• bo

    Jamie..
    I actually read it in an article on this website over the last year or so. I keep links for many stats on brazil and other countries, but not for everything. You may try doing a search on this site. It’s certainly very understandable though, brazil does NOT have a big international tourism industry, to put it into perspective, and these stats I have, but the state of florida has approximately 10X the number of international tourists every year than the entire country of brazil.

  • Jamie3

    [quote]AES, tourism, in overall value, is not a benefit to the brazilian economy. Matter of fact, brazilians spend more travelling outside brazil than foreigners do travelling to brazil. Do you know what the #1 economy in brazil is? Brazilians, or others outside of brazil, sending money to brazil!!! Over the last year it is competing with the soybean industry as being the largest industry in brazil!!![/quote]

    Can this be verified and or quantified (qualified) scholastically, or economically? Meaning, ya gotta a linky-dinky to something more credible than JoÀƒ£o feijÀƒ£os pinga-dinga pousada e boate website? I wouldnÀ‚´t be surprised at all, please donÀ‚´t take this the wrong way, but I would like to see it for myself and to keep it on record. I had heard some years back that 30% of the Brazilian PIB was dedicated to security, IÀ‚´ve not found anything to verify it, sadly. You seem fairly up to speed on the comings and goings, and SHORTCOMINGS of this (could be great) nation, so a little more substance behind the rhetoric would be greatly appreciated. Keep posting….. and donÀ‚´t let the bastards bring you down.

  • João da Silva

    TO:CH.C
    Dear Ch.C,

    Thanks for your reply. I was merely expressing the Government policy and NOT MINE.You do make lots of sense with your data,which are quite enlightening.

    I wonder if you were keeping track of the debates between the presidential candidates in the elections last year. One of the candidates (who lost) kept on hammering about the effects of importing from PRC and he warned about the unemployment and long term ills it would cause to the Brazilian economy.He was rational in his arguements and still he lost.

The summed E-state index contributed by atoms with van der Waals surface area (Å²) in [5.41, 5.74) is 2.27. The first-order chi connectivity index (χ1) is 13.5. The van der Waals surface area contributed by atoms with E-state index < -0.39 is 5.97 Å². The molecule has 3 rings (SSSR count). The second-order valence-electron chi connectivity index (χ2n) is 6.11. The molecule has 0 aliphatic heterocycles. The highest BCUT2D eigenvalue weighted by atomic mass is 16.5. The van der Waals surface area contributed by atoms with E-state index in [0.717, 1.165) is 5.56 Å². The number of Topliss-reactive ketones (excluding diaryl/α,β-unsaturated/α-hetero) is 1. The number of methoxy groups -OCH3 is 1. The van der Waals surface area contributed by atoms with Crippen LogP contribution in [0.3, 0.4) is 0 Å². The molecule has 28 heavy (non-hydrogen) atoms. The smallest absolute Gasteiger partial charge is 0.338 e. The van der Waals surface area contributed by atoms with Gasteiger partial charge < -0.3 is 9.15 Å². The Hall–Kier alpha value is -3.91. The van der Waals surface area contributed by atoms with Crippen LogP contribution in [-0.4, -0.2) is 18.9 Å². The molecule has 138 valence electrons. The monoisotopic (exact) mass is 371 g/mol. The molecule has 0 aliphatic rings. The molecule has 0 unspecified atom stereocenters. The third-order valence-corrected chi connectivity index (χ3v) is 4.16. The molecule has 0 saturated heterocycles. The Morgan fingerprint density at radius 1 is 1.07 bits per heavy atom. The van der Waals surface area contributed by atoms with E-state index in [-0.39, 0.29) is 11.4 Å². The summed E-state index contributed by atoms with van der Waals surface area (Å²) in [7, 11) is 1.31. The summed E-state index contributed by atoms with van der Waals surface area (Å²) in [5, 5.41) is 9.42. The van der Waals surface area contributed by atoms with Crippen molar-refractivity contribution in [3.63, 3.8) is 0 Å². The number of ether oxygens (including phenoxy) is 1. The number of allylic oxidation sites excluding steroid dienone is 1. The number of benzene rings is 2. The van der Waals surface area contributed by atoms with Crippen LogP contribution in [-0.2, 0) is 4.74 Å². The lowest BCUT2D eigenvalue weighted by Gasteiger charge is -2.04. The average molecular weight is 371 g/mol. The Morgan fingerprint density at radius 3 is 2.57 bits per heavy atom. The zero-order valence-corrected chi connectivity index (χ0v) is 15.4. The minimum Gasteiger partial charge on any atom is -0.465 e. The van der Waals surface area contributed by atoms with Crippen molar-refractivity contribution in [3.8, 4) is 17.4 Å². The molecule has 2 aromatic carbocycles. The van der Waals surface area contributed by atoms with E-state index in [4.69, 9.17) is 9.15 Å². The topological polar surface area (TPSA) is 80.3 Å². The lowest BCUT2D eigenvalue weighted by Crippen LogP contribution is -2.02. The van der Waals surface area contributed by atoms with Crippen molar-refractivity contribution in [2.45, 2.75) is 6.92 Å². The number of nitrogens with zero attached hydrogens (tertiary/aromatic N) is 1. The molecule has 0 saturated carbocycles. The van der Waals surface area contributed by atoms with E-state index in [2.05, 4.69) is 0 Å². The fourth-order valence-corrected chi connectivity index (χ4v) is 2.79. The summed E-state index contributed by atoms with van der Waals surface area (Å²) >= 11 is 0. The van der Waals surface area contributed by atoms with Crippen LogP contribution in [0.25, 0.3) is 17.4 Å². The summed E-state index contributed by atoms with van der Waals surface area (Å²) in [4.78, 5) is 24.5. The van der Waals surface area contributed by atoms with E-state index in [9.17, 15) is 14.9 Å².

Unfortunately, we dont want bright and honest guys to be elected.We do believe in government hand outs of R$50 per month.BTW,in one of your posts in another thread, you agreed with me that in the 60À‚´s and 70À‚´s, our country did grow. After 1985, the nation lost its identity and we dont have any short,middle or long term growth strategy. I wonder if you read the posts of one said Van Beethoven. His posts are interesting and describes the sad reality.

    Having said my piece, I am about to open a can of beer and enjoy my Sunday afternoon.

    Thank you so much.

  • bo

    [quote]written by aes, 2007-03-24 14:28:11

    And as to the new Minister of Tourism. Brazi like Hawaii is a tourist based economy, at least it comprises a profound sector of the economy.[/quote]

    AES, tourism, in overall value, is not a benefit to the brazilian economy. Matter of fact, brazilians spend more travelling outside brazil than foreigners do travelling to brazil. Do you know what the #1 economy in brazil is? Brazilians, or others outside of brazil, sending money to brazil!!! Over the last year it is competing with the soybean industry as being the largest industry in brazil!!!

  • CH.C.

    To JoÀƒ£o da Silva
    Your statement : We export raw material to PRC and they export cheap goods to us!!!!

    Thus you export even cheaper basic goods to them, since they can still add value through transformation, and resell all over the world, at a cheap price, but still making a profit !

    In my view it is a perfect arrangement as you say…but for wealthy countries !!!!!!